0 1         0 1 0        0    0                    D2 = Q0 D + Q1 N + Q2 D’ N’
                 1 0         1 0 0        0    0
                 1 1         - - -        -    -
 0 1   0   0     0 0         0 1 0        0    0                    D3 = Q1 D + Q2 D + Q2 N + Q3
                 0 1         1 0 0        0    0
                 1 0         1 0 0        0    0                    OPEN = Q3
                 1 1         - - -        -    -
 1 0   0   0     - -         1 0 0        0    1




                          CS 150 - Fall 2000 - Sequential Logic Implementation - 45
Equivalent Mealy and Moore State Diagrams
z Moore machine                                    Mealy machine
   youtputs associated with                           outputs associated with
    state                                             transitions
      Reset         N’ D’ + Reset                                   Reset/0             (N’ D’ + Reset)/0


                0¢
                             N’ D’                                                    0¢        N’ D’/0
                [0]
               N                                                                N/0

        D       5¢                                                   D/0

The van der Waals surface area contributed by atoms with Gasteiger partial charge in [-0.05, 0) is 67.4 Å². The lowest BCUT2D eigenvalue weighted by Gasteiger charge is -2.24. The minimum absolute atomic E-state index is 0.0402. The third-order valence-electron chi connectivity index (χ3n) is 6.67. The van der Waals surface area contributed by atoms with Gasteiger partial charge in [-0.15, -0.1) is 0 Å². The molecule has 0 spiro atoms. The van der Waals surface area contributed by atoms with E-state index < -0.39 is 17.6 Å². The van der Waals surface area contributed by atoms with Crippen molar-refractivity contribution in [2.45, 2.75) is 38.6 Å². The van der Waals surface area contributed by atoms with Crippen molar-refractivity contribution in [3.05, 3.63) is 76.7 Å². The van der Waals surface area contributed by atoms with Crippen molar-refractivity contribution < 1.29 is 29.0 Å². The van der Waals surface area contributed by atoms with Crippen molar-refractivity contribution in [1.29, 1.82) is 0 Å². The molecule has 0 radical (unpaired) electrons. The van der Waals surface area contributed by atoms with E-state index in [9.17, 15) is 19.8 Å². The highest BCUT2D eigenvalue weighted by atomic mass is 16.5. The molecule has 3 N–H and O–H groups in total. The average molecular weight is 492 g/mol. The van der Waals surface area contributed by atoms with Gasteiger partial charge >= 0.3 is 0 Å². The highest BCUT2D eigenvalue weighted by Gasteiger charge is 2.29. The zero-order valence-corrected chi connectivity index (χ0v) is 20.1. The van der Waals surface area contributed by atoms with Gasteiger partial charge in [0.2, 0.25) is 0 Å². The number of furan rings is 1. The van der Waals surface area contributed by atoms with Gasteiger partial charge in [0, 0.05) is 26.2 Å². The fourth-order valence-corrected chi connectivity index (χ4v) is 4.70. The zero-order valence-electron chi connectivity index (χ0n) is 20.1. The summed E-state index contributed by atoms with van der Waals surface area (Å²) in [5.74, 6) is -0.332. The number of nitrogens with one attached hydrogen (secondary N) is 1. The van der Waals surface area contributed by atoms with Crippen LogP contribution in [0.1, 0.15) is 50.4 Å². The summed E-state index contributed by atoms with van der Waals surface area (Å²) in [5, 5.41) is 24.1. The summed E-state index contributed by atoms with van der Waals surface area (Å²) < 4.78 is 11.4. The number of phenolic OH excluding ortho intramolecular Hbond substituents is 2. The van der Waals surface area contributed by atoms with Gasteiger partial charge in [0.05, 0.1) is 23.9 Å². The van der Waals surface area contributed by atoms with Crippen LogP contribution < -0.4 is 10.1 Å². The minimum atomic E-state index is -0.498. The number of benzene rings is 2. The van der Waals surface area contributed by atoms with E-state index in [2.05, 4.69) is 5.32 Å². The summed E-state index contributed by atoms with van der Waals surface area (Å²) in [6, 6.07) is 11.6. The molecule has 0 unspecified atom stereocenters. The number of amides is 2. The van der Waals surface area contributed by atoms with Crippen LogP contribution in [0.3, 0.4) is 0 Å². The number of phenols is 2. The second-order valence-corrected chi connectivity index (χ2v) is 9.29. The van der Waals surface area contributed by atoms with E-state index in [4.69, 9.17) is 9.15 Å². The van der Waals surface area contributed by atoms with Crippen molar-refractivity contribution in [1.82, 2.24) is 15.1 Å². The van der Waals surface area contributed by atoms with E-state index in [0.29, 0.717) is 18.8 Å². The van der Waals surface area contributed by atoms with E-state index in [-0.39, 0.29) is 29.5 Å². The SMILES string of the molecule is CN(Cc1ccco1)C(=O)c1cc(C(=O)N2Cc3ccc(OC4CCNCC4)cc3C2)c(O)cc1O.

N’ D’                                                   5¢         N’ D’/0
                [0]
               N                                                                N/0
                10¢
        D                     N’ D’                                  D/1              10¢        N’ D’/0
                [0]
              N+D                                                          N+D/1
                15¢
                              Reset’                                                  15¢        Reset’/1
                [1]


                    CS 150 - Fall 2000 - Sequential Logic Implementation - 46
Example: Traffic Light Controller

z A busy highway is intersected by a little used farmroad
z Detectors C sense the presence of cars waiting on the farmroad
   y with no car on farmroad, light remain green in highway direction